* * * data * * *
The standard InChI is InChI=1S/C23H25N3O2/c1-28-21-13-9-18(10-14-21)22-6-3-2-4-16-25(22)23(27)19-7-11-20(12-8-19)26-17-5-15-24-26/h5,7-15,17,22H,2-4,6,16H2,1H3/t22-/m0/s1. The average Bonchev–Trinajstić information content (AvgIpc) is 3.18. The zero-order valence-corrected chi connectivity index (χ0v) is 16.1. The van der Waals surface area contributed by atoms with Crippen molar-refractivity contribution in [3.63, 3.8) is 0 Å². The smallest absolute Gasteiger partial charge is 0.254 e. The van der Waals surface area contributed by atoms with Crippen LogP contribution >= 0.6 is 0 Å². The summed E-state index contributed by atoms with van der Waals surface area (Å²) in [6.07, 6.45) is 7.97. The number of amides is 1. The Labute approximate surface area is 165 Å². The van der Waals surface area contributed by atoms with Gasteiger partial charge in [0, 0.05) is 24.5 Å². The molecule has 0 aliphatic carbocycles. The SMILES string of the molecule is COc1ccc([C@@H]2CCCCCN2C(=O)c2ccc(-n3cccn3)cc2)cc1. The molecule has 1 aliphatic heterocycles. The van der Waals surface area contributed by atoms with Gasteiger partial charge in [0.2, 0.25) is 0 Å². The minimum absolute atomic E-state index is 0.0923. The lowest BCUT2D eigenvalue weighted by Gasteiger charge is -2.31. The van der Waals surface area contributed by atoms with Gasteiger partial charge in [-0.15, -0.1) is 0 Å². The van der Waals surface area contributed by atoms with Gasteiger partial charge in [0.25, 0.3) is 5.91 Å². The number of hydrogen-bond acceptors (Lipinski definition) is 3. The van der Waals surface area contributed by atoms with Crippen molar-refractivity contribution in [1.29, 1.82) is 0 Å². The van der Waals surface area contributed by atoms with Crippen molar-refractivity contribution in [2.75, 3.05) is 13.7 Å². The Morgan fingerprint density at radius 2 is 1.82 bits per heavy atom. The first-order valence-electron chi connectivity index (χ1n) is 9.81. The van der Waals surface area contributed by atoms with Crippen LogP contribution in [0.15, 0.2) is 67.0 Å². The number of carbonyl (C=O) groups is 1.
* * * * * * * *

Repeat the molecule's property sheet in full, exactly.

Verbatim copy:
The standard InChI is InChI=1S/C23H25N3O2/c1-28-21-13-9-18(10-14-21)22-6-3-2-4-16-25(22)23(27)19-7-11-20(12-8-19)26-17-5-15-24-26/h5,7-15,17,22H,2-4,6,16H2,1H3/t22-/m0/s1. The average Bonchev–Trinajstić information content (AvgIpc) is 3.18. The zero-order valence-corrected chi connectivity index (χ0v) is 16.1. The van der Waals surface area contributed by atoms with Crippen molar-refractivity contribution in [3.63, 3.8) is 0 Å². The smallest absolute Gasteiger partial charge is 0.254 e. The van der Waals surface area contributed by atoms with Crippen LogP contribution >= 0.6 is 0 Å². The summed E-state index contributed by atoms with van der Waals surface area (Å²) in [6.07, 6.45) is 7.97. The number of amides is 1. The Labute approximate surface area is 165 Å². The van der Waals surface area contributed by atoms with Gasteiger partial charge in [0, 0.05) is 24.5 Å². The molecule has 0 aliphatic carbocycles. The SMILES string of the molecule is COc1ccc([C@@H]2CCCCCN2C(=O)c2ccc(-n3cccn3)cc2)cc1. The molecule has 1 aliphatic heterocycles. The van der Waals surface area contributed by atoms with Gasteiger partial charge in [0.2, 0.25) is 0 Å². The minimum absolute atomic E-state index is 0.0923. The lowest BCUT2D eigenvalue weighted by Gasteiger charge is -2.31. The van der Waals surface area contributed by atoms with Gasteiger partial charge in [-0.15, -0.1) is 0 Å². The van der Waals surface area contributed by atoms with Gasteiger partial charge in [0.25, 0.3) is 5.91 Å². The number of hydrogen-bond acceptors (Lipinski definition) is 3. The van der Waals surface area contributed by atoms with Crippen molar-refractivity contribution in [1.29, 1.82) is 0 Å². The van der Waals surface area contributed by atoms with Crippen molar-refractivity contribution in [2.75, 3.05) is 13.7 Å². The Morgan fingerprint density at radius 2 is 1.82 bits per heavy atom. The first-order valence-electron chi connectivity index (χ1n) is 9.81. The van der Waals surface area contributed by atoms with Crippen LogP contribution in [0.15, 0.2) is 67.0 Å². The number of carbonyl (C=O) groups is 1.